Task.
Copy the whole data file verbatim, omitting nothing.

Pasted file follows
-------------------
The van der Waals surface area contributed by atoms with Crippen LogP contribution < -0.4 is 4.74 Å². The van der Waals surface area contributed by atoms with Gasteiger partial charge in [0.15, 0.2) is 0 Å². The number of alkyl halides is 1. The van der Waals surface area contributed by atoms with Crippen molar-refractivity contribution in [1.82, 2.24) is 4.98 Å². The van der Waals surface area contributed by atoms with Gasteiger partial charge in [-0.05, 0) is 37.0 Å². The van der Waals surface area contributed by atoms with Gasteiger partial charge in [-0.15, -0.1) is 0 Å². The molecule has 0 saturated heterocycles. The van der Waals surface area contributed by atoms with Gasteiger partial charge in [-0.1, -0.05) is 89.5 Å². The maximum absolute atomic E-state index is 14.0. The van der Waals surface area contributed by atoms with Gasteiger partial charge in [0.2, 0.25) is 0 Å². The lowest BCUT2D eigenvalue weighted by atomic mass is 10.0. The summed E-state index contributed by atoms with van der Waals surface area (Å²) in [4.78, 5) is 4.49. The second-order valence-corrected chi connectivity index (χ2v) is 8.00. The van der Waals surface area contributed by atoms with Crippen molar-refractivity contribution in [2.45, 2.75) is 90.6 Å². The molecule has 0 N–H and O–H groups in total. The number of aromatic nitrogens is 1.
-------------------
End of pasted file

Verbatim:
The van der Waals surface area contributed by atoms with Crippen LogP contribution < -0.4 is 4.74 Å². The van der Waals surface area contributed by atoms with Gasteiger partial charge in [0.15, 0.2) is 0 Å². The number of alkyl halides is 1. The van der Waals surface area contributed by atoms with Crippen molar-refractivity contribution in [1.82, 2.24) is 4.98 Å². The van der Waals surface area contributed by atoms with Gasteiger partial charge in [-0.05, 0) is 37.0 Å². The van der Waals surface area contributed by atoms with Gasteiger partial charge in [-0.15, -0.1) is 0 Å². The molecule has 0 saturated heterocycles. The van der Waals surface area contributed by atoms with Gasteiger partial charge in [-0.1, -0.05) is 89.5 Å². The maximum absolute atomic E-state index is 14.0. The van der Waals surface area contributed by atoms with Gasteiger partial charge in [0.2, 0.25) is 0 Å². The lowest BCUT2D eigenvalue weighted by atomic mass is 10.0. The summed E-state index contributed by atoms with van der Waals surface area (Å²) in [4.78, 5) is 4.49. The second-order valence-corrected chi connectivity index (χ2v) is 8.00. The van der Waals surface area contributed by atoms with Crippen molar-refractivity contribution in [2.45, 2.75) is 90.6 Å². The molecule has 0 N–H and O–H groups in total. The number of aromatic nitrogens is 1.